If you live in Wisconsin and you follow politics, you’ve likely heard of Asher Heimermann (pictured, left).
If you haven’t heard of Asher Heimermann, he’s an 18-year-old Sheboygan resident who’s made a name for himself (whether good or bad) as a political activist. At just 17-years-old, Heimermann ran for Mayor of Sheboygan after the incumbent mayor became the target of a recall effort, and it was during Heimermann’s mayoral campaign that he came under fire for possible identity after he set up a parody Twitter account using Mayor Bob Ryan’s name. Heimermann proceeded to use the parody Twitter account to make fun of Bob Ryan, prompting Ryan (through his attorney) to send Heimermann a cease and desist letter.
After getting just 38 votes in the Sheboygan mayoral recall primary, Heimermann quickly pivoted into a run for the State Assembly as a Democrat. Just three months later (April 23, 2012 to be exact) Heimermann suspended his Assembly campaign due to “unforeseen circumstances,” and not too long after that Heimermann announced the formation of his own Political Action Committee (PAC), immodestly called AsherPAC.
Upon the formation of AsherPAC, Heimermann set up an ActBlue page to raise money for his PAC, but the ActBlue page in question (which has since been removed) raised money under the auspices of that money being used to help elect Milwaukee Mayor Tom Barrett, the Democratic challenger to Republican Gov. Scott Walker in the June 5 recall election. Here’s a screenshot of the ActBlue page in question:
As you can see, the ActBlue page set up by AsherPAC could be confusing to the average person looking to make a donation to Barrett’s official campaign. The page appears to have been set up by “Wisconsin United for Tom Barrett,” which is not affiliated in any way, shape, or form with Barrett’s gubernatorial recall campaign, instead being a “project of AsherPAC,” according to Asher Heimermann. However, unless an individual looking to make a donation were to actually scroll down on the “Wisconsin United for Tom Barrett” ActBlue page, that individual wouldn’t know that the page was actually set up by AsherPAC.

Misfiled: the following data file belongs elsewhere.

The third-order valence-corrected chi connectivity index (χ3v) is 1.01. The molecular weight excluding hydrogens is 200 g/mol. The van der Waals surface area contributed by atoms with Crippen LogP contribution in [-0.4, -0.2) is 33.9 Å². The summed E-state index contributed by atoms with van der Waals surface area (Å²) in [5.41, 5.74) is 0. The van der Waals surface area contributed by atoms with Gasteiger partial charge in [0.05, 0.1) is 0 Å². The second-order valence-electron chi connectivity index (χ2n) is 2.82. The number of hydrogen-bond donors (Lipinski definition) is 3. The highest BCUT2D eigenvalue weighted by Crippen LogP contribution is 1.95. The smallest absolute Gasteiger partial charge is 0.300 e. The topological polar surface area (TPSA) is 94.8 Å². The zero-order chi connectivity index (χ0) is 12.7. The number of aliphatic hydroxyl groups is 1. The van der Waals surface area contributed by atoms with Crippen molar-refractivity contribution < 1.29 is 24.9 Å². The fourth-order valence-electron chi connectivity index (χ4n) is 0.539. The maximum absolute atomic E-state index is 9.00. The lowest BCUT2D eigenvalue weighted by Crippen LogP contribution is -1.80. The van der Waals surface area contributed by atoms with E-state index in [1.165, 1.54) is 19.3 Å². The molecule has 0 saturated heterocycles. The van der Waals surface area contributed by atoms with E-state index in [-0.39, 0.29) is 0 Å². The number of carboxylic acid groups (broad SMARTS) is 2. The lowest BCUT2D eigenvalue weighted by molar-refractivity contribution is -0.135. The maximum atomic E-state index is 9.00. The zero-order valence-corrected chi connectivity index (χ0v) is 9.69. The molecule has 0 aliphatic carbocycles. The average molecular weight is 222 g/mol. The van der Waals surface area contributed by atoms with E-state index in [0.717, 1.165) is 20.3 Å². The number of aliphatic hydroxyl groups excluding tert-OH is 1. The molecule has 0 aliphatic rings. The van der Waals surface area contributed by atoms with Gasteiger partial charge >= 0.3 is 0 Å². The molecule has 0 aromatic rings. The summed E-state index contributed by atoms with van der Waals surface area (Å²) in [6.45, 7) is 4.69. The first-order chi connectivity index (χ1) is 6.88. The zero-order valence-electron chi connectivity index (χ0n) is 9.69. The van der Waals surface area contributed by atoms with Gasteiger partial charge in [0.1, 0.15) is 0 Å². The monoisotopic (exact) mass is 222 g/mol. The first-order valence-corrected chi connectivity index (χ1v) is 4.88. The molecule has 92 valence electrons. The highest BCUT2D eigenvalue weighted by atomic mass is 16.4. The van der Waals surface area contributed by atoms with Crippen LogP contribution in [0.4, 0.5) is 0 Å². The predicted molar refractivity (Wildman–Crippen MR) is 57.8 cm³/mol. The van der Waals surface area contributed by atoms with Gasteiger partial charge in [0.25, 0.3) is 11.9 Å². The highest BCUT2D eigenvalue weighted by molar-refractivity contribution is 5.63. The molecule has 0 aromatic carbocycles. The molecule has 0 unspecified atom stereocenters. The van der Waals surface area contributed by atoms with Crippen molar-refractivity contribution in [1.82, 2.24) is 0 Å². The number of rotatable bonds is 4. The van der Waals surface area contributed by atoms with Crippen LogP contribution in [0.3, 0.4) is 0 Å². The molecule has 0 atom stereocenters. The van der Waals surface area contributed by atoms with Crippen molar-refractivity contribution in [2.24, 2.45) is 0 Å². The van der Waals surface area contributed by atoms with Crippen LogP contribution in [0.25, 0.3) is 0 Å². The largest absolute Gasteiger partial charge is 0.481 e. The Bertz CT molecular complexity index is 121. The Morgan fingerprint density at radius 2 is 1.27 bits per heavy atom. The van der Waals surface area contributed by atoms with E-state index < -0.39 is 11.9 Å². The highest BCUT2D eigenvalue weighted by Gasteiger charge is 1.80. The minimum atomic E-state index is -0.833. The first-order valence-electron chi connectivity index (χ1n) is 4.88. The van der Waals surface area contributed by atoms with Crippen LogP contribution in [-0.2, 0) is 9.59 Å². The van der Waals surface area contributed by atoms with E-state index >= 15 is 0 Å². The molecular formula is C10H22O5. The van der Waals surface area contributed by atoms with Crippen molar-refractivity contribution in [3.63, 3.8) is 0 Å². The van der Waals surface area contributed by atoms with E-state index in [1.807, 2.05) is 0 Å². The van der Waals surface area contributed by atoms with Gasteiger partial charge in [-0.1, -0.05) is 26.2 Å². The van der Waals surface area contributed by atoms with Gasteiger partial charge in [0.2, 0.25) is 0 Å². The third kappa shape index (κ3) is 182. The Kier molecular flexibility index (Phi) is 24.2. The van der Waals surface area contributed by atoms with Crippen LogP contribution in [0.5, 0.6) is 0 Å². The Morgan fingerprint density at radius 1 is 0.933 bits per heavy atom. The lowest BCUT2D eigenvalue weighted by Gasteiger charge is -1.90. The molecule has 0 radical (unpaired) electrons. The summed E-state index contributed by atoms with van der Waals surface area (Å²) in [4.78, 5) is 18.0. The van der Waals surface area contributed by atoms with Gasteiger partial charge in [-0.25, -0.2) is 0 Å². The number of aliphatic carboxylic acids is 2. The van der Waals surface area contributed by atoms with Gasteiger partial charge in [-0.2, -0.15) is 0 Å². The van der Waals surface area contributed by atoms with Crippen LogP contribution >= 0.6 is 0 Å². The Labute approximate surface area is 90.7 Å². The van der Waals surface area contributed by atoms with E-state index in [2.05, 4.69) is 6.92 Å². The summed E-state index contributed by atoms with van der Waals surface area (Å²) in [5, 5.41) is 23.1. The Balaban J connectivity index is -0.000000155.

As if Heimermann’s confusing ActBlue page weren’t curious enough, Heimermann had also set up a Twitter account (@Barrett2012) and a Facebook page (Wisconsin For Tom Barrett) from which he had posted links to the AsherPAC ActBlue account. Heimermann had also purchased the domain “wisconsinforbarrett.com,” which was very similar to Barrett’s actual site, barrettforwisconsin.com Before the “wisconsinforbarrett.com” website came under the control of the real Barrett campaign, Heimermann had his Barrett website re-directing visitors to his ActBlue account.
Here’s a screenshot of the Twitter account set up by AsherPAC:
Reached for comment about his confusing ActBlue page, Heimermann indicated “Wisconsin for Tom Barrett” was a project of AsherPAC and that the money raised through that page was used on “Targeted Facebook Ads.” Heimermann did not provide any actual verification of his statement that the money raised through his confusing “Wisconsin for Tom Barrett” ActBlue page was used on Facebook ads, so it’s unclear exactly how the money Heimermann raised was spent. According to the Wisconsin Campaign Finance Information System (CFIS) AsherPAC has not yet filed any documentation relating to the organization of the PAC or the money it’s raised, and the “official” AsherPAC Twitter feed has been taken down, leaving me with more questions than answers when it comes to AsherPAC.
So here’s what I’m wondering: is Asher Heimermann simply a passionate yet misguided young activist, or is he a political scam artist?